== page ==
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ABSTRACT: The discovery of causative genetic mutations in affected family members has historically dominated our understanding of neurodegenerative diseases such as Alzheimer's disease (AD), Parkinson's disease (PD), frontotemporal dementia (FTD), and amyotrophic lateral sclerosis (ALS). Nevertheless, most cases of neurodegenerative disease are not explained by Mendelian inheritance of known genetic variants, but instead are thought to have a complex etiology with numerous genetic and environmental factors contributing to susceptibility. Although unbiased genome-wide association studies (GWAS) have identified novel associations to neurodegenerative diseases, most of these hits explain only modest fractions of disease heritability. In addition, despite the substantial overlap of clinical and pathologic features among major neurodegenerative diseases, surprisingly few GWAS-implicated variants appear to exhibit cross-disease association. These realities suggest limitations of the focus on individual genetic variants and create challenges for the development of diagnostic and therapeutic strategies, which traditionally target an isolated molecule or mechanistic step. Recently, GWAS of complex diseases and traits have focused less on individual susceptibility variants and instead have emphasized the biological pathways and networks revealed by genetic associations. This new paradigm draws on the hypothesis that fundamental disease processes may be influenced on a personalized basis by a combination of variants - some common and others rare, some protective and others deleterious - in key genes and pathways. Here, we review and synthesize the major pathways implicated in neurodegeneration, focusing on GWAS from the most prevalent neurodegenerative disorders, AD and PD. Using literature mining, we also discover a novel regulatory network that is enriched with AD- and PD-associated genes and centered on the SP1 and AP-1 (Jun/Fos) transcription factors. Overall, this pathway- and network-driven model highlights several potential shared mechanisms in AD and PD that will inform future studies of these and other neurodegenerative disorders. These insights also suggest that biomarker and treatment strategies may require simultaneous targeting of multiple components, including some specific to disease stage, in order to assess and modulate neurodegeneration. Pathways and networks will provide ideal vehicles for integrating relevant findings from GWAS and other modalities to enhance clinical translation.01/2013; 2(3):145-175.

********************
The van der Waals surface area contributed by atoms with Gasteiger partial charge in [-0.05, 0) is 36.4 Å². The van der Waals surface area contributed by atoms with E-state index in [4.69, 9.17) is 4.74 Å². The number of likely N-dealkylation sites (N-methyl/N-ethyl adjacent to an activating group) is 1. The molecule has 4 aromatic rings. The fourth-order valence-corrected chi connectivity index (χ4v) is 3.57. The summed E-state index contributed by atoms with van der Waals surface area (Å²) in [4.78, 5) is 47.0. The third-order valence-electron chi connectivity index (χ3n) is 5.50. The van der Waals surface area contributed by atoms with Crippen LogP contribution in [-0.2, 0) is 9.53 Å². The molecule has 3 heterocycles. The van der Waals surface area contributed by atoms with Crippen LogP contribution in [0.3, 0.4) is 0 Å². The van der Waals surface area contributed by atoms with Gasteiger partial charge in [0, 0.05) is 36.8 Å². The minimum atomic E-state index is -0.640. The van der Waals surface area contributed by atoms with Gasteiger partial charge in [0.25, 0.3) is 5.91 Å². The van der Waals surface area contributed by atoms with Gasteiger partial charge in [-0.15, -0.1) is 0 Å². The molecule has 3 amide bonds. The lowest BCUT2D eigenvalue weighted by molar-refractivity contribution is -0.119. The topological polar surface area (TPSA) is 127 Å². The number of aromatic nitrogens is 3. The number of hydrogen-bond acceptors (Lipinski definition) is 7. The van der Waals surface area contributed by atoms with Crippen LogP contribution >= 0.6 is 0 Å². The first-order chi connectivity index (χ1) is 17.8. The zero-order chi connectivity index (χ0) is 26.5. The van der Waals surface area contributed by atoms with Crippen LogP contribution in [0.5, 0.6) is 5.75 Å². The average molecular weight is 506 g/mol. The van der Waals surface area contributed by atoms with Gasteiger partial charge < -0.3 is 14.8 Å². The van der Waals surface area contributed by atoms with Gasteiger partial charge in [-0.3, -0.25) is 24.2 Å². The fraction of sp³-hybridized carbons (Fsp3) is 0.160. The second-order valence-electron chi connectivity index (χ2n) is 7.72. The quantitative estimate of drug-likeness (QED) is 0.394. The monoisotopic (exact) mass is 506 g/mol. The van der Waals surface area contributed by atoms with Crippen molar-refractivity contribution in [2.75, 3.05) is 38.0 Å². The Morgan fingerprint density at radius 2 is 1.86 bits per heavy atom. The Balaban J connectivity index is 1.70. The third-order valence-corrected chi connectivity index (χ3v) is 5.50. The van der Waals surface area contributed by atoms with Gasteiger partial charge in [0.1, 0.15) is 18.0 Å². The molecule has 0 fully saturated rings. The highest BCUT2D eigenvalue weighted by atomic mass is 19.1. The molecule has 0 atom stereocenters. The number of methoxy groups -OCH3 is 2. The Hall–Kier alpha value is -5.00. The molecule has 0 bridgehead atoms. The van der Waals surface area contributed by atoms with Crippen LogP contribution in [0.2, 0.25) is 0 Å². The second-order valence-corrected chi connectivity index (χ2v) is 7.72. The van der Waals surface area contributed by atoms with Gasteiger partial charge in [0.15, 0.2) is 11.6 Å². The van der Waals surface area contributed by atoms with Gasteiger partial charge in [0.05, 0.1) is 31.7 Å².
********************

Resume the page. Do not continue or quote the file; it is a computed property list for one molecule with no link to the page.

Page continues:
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ABSTRACT: The worldwide incidence of Alzheimer's disease (AD) is increasing with estimates that 115 million individuals will have AD by 2050, creating an unsustainable healthcare challenge due to a lack of effective treatment options highlighted by multiple clinical failures of agents designed to reduce the brain amyloid burden associated with AD. The amyloid hypothesis that has been the overarching focus of AD research efforts for more than two decades has been questioned in terms of its causality but has not been unequivocally disproven despite multiple clinical failures, This is due to issues related to the quality of compounds advanced to late stage clinical trials and the lack of validated biomarkers that allow the recruitment of AD patients into trials before they are at a sufficiently advanced stage in the disease where therapeutic intervention is deemed futile. Pursuit of a linear, reductionistic amyloidocentric approach to AD research, which some have compared to a religious faith, has resulted in other, equally plausible but as yet to be validated AD hypotheses being underfunded leading to a disastrous roadblock in the search for urgently needed AD therapeutics. Genetic evidence supporting amyloid causality in AD is reviewed in the context of the clinical failures, progress in tau-based and alternative approaches to AD, where an evolving modus operandi in biomedical research fosters excessive optimism and a preoccupation with unproven, and often ephemeral, biomarker/genome-based approaches that override transparency, objectivity and data-driven decision making, resulting in low probability environments where data are subordinate to self propagating hypotheses.Biochemical pharmacology 11/2012; 85(3). DOI:10.1016/j.bcp.2012.11.014 · 4.65 Impact Factor